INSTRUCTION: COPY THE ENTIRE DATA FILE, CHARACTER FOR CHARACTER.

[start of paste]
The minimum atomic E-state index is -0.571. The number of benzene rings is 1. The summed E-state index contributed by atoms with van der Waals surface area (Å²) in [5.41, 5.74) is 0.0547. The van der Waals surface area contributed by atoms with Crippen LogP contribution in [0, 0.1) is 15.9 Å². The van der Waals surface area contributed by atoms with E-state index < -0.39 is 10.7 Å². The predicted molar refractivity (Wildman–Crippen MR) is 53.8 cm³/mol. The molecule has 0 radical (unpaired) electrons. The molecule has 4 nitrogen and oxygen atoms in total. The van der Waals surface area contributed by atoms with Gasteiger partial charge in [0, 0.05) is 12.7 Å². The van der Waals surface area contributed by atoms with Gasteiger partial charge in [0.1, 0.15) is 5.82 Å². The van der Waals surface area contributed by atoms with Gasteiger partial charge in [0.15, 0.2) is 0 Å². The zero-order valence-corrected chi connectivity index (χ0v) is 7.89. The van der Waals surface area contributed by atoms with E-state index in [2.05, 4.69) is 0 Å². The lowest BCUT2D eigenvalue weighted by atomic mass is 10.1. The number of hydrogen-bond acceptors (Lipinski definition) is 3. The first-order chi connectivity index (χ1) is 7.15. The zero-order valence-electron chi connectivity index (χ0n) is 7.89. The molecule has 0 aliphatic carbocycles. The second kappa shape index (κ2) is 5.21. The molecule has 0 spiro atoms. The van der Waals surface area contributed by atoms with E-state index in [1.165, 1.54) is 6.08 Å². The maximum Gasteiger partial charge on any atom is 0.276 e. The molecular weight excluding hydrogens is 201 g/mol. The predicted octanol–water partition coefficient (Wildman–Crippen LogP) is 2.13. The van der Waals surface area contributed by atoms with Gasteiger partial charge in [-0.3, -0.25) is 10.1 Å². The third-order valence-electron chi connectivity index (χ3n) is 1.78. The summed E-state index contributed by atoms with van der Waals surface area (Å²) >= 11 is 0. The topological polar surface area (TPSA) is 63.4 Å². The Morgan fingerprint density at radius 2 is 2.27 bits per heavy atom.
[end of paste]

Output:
The minimum atomic E-state index is -0.571. The number of benzene rings is 1. The summed E-state index contributed by atoms with van der Waals surface area (Å²) in [5.41, 5.74) is 0.0547. The van der Waals surface area contributed by atoms with Crippen LogP contribution in [0, 0.1) is 15.9 Å². The van der Waals surface area contributed by atoms with E-state index < -0.39 is 10.7 Å². The predicted molar refractivity (Wildman–Crippen MR) is 53.8 cm³/mol. The molecule has 0 radical (unpaired) electrons. The molecule has 4 nitrogen and oxygen atoms in total. The van der Waals surface area contributed by atoms with Gasteiger partial charge in [0, 0.05) is 12.7 Å². The van der Waals surface area contributed by atoms with Gasteiger partial charge in [0.1, 0.15) is 5.82 Å². The van der Waals surface area contributed by atoms with Gasteiger partial charge in [0.15, 0.2) is 0 Å². The zero-order valence-corrected chi connectivity index (χ0v) is 7.89. The van der Waals surface area contributed by atoms with E-state index in [2.05, 4.69) is 0 Å². The lowest BCUT2D eigenvalue weighted by atomic mass is 10.1. The number of hydrogen-bond acceptors (Lipinski definition) is 3. The first-order chi connectivity index (χ1) is 7.15. The zero-order valence-electron chi connectivity index (χ0n) is 7.89. The molecule has 0 aliphatic carbocycles. The second kappa shape index (κ2) is 5.21. The molecule has 0 spiro atoms. The van der Waals surface area contributed by atoms with E-state index in [1.165, 1.54) is 6.08 Å². The maximum Gasteiger partial charge on any atom is 0.276 e. The molecular weight excluding hydrogens is 201 g/mol. The predicted octanol–water partition coefficient (Wildman–Crippen LogP) is 2.13. The van der Waals surface area contributed by atoms with Gasteiger partial charge in [-0.3, -0.25) is 10.1 Å². The third-order valence-electron chi connectivity index (χ3n) is 1.78. The summed E-state index contributed by atoms with van der Waals surface area (Å²) >= 11 is 0. The topological polar surface area (TPSA) is 63.4 Å². The Morgan fingerprint density at radius 2 is 2.27 bits per heavy atom.